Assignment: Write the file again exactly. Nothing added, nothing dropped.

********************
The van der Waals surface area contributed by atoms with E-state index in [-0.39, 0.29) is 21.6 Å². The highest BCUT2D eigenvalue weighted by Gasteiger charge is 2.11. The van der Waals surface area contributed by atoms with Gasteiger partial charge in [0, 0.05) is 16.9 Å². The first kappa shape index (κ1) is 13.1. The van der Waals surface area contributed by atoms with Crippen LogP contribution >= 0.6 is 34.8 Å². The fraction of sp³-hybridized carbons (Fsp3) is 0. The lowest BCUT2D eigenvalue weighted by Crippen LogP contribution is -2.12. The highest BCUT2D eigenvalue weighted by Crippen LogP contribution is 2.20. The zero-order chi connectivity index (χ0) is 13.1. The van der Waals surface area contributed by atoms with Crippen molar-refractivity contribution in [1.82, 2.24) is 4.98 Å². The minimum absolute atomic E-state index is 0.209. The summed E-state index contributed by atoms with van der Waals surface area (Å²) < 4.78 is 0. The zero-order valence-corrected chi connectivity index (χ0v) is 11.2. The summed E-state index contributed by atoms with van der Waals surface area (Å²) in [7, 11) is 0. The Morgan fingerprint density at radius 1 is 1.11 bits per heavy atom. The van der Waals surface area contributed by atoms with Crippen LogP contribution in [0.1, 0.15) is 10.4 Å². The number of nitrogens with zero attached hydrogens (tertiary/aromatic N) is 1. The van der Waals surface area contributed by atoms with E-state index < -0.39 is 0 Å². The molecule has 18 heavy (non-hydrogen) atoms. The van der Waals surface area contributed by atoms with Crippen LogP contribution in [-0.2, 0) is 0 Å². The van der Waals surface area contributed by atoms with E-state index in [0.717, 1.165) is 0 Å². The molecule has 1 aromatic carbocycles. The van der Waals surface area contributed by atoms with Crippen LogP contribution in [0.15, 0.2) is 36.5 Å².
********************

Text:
The van der Waals surface area contributed by atoms with E-state index in [-0.39, 0.29) is 21.6 Å². The highest BCUT2D eigenvalue weighted by Gasteiger charge is 2.11. The van der Waals surface area contributed by atoms with Gasteiger partial charge in [0, 0.05) is 16.9 Å². The first kappa shape index (κ1) is 13.1. The van der Waals surface area contributed by atoms with Crippen LogP contribution >= 0.6 is 34.8 Å². The fraction of sp³-hybridized carbons (Fsp3) is 0. The lowest BCUT2D eigenvalue weighted by Crippen LogP contribution is -2.12. The highest BCUT2D eigenvalue weighted by Crippen LogP contribution is 2.20. The zero-order chi connectivity index (χ0) is 13.1. The van der Waals surface area contributed by atoms with Crippen molar-refractivity contribution in [1.82, 2.24) is 4.98 Å². The minimum absolute atomic E-state index is 0.209. The summed E-state index contributed by atoms with van der Waals surface area (Å²) < 4.78 is 0. The zero-order valence-corrected chi connectivity index (χ0v) is 11.2. The summed E-state index contributed by atoms with van der Waals surface area (Å²) in [7, 11) is 0. The Morgan fingerprint density at radius 1 is 1.11 bits per heavy atom. The van der Waals surface area contributed by atoms with Crippen LogP contribution in [0.1, 0.15) is 10.4 Å². The number of nitrogens with zero attached hydrogens (tertiary/aromatic N) is 1. The van der Waals surface area contributed by atoms with E-state index < -0.39 is 0 Å². The molecule has 18 heavy (non-hydrogen) atoms. The van der Waals surface area contributed by atoms with Crippen LogP contribution in [-0.2, 0) is 0 Å². The van der Waals surface area contributed by atoms with E-state index in [0.717, 1.165) is 0 Å². The molecule has 1 aromatic carbocycles. The van der Waals surface area contributed by atoms with Crippen LogP contribution in [0.15, 0.2) is 36.5 Å².